The bank will also analyse the ability of any would-be borrowers to pay back the debt, including by looking at income such as wages and rent. This serviceability criteria that the bank requires the borrower to meet takes into consideration the homeowner’s other financial obligations such as credit cards, car loans, other mortgages.

A lender’s serviceability criteria can change from time to time, depending on factors like its internal risk assessment policies and the state of the market.

How to boost your equity in a property

1. Increase the potential value of your home

If you are looking to increase the equity of your property, there may be a few things you could consider doing to help increase its market value. Typically, these are by way of renovations or landscaping (adding value). Do keep in mind, that not all renovations may add value, so it pays to do your research first.

2. Reduce the amount of debt on your property

Another way you may be able to increase your equity is to reduce the amount of debt on your property and pay it down as quickly as you can. Having any investment income from the property going straight onto the home loan can be a great way to reduce the balance of the loan and increase your equity for future purchases. This could also reduce your interest payments over time.

How do you use the equity in your home to buy another?

Over time, property in most parts of Australia has tended to increase in value, which may help grow your equity. If the value of your property increases, your increased equity may help you to access a home loan that will enable you to increase the size of your property portfolio. If your useable equity goes up it could enable you to borrow more as the amount of security you can offer increases, however it’s important to note that this isn’t necessarily true for everyone.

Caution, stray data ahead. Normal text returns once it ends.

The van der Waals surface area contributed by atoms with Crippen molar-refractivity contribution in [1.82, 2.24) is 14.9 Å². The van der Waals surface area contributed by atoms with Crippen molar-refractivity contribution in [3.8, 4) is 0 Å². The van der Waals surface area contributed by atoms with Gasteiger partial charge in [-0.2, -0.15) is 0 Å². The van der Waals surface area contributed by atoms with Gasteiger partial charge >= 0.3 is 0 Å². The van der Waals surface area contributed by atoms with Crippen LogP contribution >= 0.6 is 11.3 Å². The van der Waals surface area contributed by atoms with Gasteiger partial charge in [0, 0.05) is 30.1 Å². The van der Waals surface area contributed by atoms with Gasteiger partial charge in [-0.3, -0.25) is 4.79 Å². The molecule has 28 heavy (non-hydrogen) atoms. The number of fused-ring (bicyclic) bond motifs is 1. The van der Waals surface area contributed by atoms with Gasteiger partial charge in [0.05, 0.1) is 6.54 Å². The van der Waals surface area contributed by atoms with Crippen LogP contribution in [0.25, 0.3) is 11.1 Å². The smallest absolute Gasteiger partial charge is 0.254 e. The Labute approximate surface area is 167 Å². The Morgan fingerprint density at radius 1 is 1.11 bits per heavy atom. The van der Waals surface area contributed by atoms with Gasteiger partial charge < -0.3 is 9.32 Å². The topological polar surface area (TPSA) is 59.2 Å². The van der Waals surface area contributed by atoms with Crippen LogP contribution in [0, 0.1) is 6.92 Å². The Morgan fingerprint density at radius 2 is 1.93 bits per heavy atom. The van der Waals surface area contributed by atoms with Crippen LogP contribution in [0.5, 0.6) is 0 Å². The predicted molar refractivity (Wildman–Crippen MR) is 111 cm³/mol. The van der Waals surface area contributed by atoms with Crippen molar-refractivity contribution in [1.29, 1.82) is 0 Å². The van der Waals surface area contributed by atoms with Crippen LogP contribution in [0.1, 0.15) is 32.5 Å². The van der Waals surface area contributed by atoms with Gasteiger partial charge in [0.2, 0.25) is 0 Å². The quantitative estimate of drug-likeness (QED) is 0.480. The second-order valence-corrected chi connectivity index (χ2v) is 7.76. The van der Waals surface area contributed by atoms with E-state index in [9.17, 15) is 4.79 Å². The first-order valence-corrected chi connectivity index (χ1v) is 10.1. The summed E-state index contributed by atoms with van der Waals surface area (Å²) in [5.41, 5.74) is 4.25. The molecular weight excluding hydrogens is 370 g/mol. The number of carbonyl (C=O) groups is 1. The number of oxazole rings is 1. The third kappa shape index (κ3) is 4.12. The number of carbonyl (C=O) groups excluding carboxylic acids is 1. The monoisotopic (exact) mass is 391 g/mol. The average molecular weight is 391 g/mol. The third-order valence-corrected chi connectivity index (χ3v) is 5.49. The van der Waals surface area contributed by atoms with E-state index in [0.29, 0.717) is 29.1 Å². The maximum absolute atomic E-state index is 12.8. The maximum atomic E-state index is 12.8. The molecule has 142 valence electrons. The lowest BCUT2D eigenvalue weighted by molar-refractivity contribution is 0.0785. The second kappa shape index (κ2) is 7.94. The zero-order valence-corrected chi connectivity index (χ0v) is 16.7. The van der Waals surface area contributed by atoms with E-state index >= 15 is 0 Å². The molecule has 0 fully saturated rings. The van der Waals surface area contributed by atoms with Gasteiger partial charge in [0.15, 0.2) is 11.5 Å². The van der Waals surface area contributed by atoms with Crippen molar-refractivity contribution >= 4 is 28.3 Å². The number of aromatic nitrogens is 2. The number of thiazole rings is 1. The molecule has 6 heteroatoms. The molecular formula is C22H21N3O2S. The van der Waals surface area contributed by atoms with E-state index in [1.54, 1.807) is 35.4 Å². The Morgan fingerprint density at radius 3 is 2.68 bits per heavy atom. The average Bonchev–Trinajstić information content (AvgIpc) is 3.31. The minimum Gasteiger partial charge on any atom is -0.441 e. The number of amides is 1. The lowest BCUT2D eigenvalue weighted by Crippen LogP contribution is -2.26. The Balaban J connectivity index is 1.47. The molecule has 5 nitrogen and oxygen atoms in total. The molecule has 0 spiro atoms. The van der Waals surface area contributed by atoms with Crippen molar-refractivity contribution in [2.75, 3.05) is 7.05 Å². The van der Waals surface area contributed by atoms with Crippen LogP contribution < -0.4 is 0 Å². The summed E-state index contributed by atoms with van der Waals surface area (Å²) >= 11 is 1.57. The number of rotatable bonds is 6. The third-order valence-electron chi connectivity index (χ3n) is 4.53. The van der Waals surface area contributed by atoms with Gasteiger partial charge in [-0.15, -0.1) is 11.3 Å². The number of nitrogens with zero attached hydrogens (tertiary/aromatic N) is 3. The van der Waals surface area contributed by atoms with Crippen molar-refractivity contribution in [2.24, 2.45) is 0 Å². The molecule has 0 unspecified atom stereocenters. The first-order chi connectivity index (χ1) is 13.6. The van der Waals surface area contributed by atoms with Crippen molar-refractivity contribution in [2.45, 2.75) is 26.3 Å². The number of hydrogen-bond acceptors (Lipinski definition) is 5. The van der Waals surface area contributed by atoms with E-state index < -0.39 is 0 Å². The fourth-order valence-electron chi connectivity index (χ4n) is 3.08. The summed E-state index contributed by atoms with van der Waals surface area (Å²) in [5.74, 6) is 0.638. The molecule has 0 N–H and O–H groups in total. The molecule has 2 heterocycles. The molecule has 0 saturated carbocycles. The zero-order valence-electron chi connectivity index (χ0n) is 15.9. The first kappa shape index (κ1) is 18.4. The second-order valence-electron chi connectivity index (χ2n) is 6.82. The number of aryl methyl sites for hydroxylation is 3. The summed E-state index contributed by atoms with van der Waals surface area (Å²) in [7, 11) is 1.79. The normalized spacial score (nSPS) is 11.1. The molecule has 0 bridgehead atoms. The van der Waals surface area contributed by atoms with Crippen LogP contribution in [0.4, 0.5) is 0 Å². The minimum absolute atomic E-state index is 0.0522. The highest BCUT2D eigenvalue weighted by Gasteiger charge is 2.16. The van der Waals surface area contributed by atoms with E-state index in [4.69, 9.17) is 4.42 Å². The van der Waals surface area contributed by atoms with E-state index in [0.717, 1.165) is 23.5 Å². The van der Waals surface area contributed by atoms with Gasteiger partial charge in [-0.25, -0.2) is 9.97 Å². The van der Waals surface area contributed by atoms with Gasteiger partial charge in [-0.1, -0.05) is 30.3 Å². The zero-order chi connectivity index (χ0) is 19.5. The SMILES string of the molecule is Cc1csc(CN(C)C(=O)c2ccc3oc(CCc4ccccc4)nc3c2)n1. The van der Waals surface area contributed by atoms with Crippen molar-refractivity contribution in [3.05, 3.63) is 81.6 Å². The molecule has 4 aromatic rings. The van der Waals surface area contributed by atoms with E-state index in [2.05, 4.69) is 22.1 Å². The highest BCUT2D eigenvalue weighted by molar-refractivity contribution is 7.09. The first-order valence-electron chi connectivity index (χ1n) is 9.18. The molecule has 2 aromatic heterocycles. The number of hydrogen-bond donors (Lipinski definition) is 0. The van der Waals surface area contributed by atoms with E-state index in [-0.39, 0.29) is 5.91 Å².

The property market can be volatile, so it’s a good idea to speak to a financial expert and take your individual circumstances into consideration.

Some key considerations before purchasing an investment property

Before you choose to expand your property portfolio, make sure you have your finances in order. This includes asking yourself a number of questions to determine what your maximum purchase price is and how much you will need in rental income to make the investment sustainable. For example, you could consider asking yourself:

  • If I needed to drop the rent, could the rent still service the loan?
  • When property is in high demand, what is the highest amount of rent I can achieve?
  • If a tenant (commercial or residential) stops paying the rent or leaves at the end of their tenancy, can I afford to make the mortgage repayments while I try to find a new tenant?

I find a lot of people can have some fear when wanting to invest in property. Not the fear of buying an investment property, however the very rational worry of how they will service the loan if things go pear-shaped. These are very understandable concerns and these decisions shouldn’t be taken lightly.

A guide to investment property depreciation

Property depreciation is a legal tax deduction related to the wear and tear of your investment property. Put simply, you may be able to claim a tax deduction due to your property getting older with time.

How much can I claim in depreciation?

The amount you can claim will vary based on the specific property you have purchased and when it was built. The below figures are an example:

If you buy a property built between the years 1987 and 2000, you may be able to claim roughly $4,000 in deductions a year, or close to $40,000 over the first 10 years.

If you buy a property built between the years 2000 and 2020, it’s likely you’ll be able to claim around $6,500 a year, or close to $65,000 over the first 10 years you own the property.

If you buy a brand new property, you may be entitled to claim approximately $16,000 in year one and close to $100,000 over the first 10 years.

Please note, however, that these figures are intended as a rule-of-thumb estimate rather than a definitive calculation of how much you’ll be able to claim in depreciation.

How do I get a report and how much will it cost?

If you ascertain a depreciation schedule may reduce your tax, you can get a quote from a quantity surveyor (QS). Not all quantity surveyors are the same and the price may vary, you’ll pay between $400 to $750 for a quality report, with the main variance being whether a site inspection is required.